5 myths about publishing

5 myths about publishing

20 Mar 2015

We asked our Editorial Director, Drummond Moir, to quash some common beliefs about publishing that simply aren't true.

Publishers get to spend their entire day reading

This is the most common reaction when I tell people I work in book publishing: ‘oh, cool – so you get to just sit and read all day, then?’ Sadly, no. Publishing certainly involves a lot of reading, but we tend to do that in the evenings and weekends as there are plenty of other things to keep us busy during the day: meetings, writing copy, phoning authors, negotiating with agents, plotting with colleagues, discussing covers with designers, editing, pitching and presenting, crunching numbers, even the odd lunch if we’re lucky… and a lot more besides. If that all sounds exciting and stimulating, that’s because – at the risk of sounding smug – it is! And on top of that, we get to go home every evening and weekend and just sit and read books.

Editors don’t edit any more


Piffle. Various esteemed contemporaries of mine have debunked this venal myth much more effectively than I can, so have a look at this, this and this if you need persuading. For those who want an even more intimate and expansive insight into the art of editing, check out Robert Gottlieb’s Paris Review interviews, which have inspired many a budding editor (including this one) over the years.

We’re terrified of technology

It’s probably quite fun to portray us as pipe-smoking, elbow-patched luddites. But we love technology! Yes, print books are fantastic, but Ebooks are great too – loads of people buy and read them. And they’re convenient, and fast, and (did I mention this already?) loads of people buy and read them. So what’s not to like? And why stop at Ebooks – apps, games, digital partnerships, digital only imprints, phones that let you check your email every three seconds – you name it, we love it. And that’s just editorial – try persuading a marketer, salesperson or publicist to weave their magic using candles, bark, a horse-drawn carriage and an abacus, and see how far you get. Also, if we were so terrified of technology, why would The New Yorker be able to publish cartoons wittily lampooning our obsession with SEO?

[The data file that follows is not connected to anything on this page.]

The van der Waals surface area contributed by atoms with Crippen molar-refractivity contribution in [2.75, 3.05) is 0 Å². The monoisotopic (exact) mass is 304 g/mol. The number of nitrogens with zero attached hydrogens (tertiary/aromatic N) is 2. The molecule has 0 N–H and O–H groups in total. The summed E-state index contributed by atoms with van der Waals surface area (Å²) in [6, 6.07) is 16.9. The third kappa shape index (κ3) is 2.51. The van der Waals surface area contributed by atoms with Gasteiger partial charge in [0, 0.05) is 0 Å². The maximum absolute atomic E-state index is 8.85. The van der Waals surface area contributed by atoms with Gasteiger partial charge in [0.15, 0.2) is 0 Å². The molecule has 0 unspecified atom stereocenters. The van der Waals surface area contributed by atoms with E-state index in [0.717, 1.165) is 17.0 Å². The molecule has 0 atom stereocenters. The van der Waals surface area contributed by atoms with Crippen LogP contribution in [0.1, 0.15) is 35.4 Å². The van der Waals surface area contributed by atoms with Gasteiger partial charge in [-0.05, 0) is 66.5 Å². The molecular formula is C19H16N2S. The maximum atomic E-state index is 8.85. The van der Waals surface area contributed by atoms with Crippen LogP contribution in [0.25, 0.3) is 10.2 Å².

The physical book is dead

Five years ago, less than half of readers who took part in the Bookseller magazine’s annual Digital Census said they had ‘ever’ read a book digitally; last year the figure was close to 90%. In 2009 just a fifth had ever bought an e-book; last year 75% had. Yet readers, like publishers and booksellers, seem curiously reluctant to let the physical book die. Ebook growth was initially mindboggling, largely off the back of early adopters of Amazon’s hugely popular Kindle and then various tablet devices, and looking at the numbers just a few years ago you’d be forgiven for thinking it truly was over for the printed book. But this growth is now plateauing – we hit 25% of the market quite quickly, but three-quarters of book sales are still physical, and based on the numbers it doesn’t look like that’s going to change anywhere near as quickly as some of us thought. Each year in the digital census readers are asked if Ebook sales will reach 50% by 2020, and each year fewer of them think they will. We’re in the pleasant situation where readers can choose from a number of formats, with more choice than ever.

Young people don’t read books anymore, so we should all give up now


I know very little about children’s publishing, and even less about the youth of today (I do have a toddler who, at the age of six months, got me all excited when he seemed to be reaching to turn the page of the book I was reading him, but it turned out he was trying to eat it.) However, I keep seeing young people reading books, I keep hearing about phenomenal YA bestsellers that take the world by storm (Northern Lights, Divergent, The Hunger Games, etc), and I keep coming across surveys such as this 2014 one by Voxburner, which found that nearly two-thirds of 16-24 year olds preferred print books to Ebooks, far more than preferred the physical equivalents in film, newspapers and magazines, CDs and games.

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